A Blatant Oversight? The Right-Wing in Israeli Holocaust Historiography

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Those acquainted with the history of the Yishuv know that a deep gap can be found in both the quality and the quantity of research on the role of labor and left wing circles in Israel's nation building process and the part attributed to the right wing. This gap extends to the representation of Revisionist activity in the areas of pre-WW II illegal immigration, wartime aid, and rescue of Europe's Jews, participation in the fighting and in resistance in Europe, clandestine cooperation with the Allies, as well as in +Bricha=, illegal immigration, arms procurement, and the building of the Yishuv's armed forces in the wake of the World War until the establishment of the State. Can this gap be readily dismissed by the cliché that history is written by the victors, and that the movement that led the nation-building process in those decades also perpetuated its role and uncompromisingly and systematically excluded others from the story? Or was there a 'history' of revisionist activity that hasn't so far given rise to a historiography representing its role in fitting scope and quality? Or perhaps there was indeed such a 'history', but the movement's leaders chose not to explore it for their own reasons, and it was they who directly or indirectly, openly or covertly, ousted themselves from the story or consciously and intentionally contributed to their own exclusion? This article provides several observations on the makeup of this gap, its boundaries, and possible roots.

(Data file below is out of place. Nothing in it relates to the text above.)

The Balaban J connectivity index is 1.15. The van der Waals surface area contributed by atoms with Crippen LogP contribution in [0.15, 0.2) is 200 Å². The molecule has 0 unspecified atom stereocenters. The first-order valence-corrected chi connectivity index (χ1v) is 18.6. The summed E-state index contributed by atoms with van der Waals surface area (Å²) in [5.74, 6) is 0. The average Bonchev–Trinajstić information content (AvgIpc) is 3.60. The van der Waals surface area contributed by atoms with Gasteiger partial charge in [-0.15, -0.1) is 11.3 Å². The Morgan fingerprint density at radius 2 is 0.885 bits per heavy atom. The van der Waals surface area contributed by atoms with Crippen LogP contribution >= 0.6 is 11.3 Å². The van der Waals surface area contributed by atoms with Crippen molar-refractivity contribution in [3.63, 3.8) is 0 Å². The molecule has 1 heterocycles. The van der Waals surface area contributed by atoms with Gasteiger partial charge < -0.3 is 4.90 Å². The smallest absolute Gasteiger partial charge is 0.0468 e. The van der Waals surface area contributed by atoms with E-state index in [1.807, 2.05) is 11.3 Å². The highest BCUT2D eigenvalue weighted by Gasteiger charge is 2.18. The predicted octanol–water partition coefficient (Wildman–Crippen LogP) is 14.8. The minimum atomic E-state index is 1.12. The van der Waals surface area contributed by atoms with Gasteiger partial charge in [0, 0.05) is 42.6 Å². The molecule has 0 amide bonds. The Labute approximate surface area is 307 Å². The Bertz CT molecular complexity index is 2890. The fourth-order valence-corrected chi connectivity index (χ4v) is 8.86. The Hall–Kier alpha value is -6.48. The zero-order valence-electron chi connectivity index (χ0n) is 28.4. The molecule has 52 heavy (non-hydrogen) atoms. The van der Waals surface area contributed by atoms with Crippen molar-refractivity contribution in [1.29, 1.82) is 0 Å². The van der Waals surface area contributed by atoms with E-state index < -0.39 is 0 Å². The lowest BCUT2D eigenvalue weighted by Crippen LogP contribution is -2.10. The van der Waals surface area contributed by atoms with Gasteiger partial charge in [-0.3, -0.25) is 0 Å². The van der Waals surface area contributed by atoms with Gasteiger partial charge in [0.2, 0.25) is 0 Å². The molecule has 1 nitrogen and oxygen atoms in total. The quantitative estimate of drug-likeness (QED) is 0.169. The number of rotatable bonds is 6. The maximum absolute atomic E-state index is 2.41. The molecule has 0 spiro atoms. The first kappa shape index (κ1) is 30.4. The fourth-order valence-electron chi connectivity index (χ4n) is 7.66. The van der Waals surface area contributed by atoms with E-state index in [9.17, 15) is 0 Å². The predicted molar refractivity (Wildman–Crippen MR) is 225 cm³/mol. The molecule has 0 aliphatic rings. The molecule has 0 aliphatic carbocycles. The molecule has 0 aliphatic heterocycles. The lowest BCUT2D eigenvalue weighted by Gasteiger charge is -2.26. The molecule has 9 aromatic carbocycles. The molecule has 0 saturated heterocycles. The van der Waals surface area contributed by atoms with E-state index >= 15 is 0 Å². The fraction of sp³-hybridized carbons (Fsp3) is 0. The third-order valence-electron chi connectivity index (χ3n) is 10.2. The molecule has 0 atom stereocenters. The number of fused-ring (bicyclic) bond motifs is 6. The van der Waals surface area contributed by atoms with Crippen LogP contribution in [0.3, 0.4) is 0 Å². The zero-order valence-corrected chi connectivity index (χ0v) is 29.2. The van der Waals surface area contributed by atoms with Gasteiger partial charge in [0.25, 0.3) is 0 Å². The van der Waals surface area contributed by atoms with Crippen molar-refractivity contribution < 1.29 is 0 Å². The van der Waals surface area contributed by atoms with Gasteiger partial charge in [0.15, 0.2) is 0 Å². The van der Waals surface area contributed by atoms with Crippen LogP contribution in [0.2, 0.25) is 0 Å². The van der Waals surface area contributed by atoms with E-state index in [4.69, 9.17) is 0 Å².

Original languageEnglish GB
Pages (from-to)123-169
Number of pages47
JournalIsrael Studies
Issue number1
StatePublished - 2009


  • Israeli literature
  • 1900-1999
  • prose
  • historiography
  • national history
  • right-wing politics
  • historical revisionism


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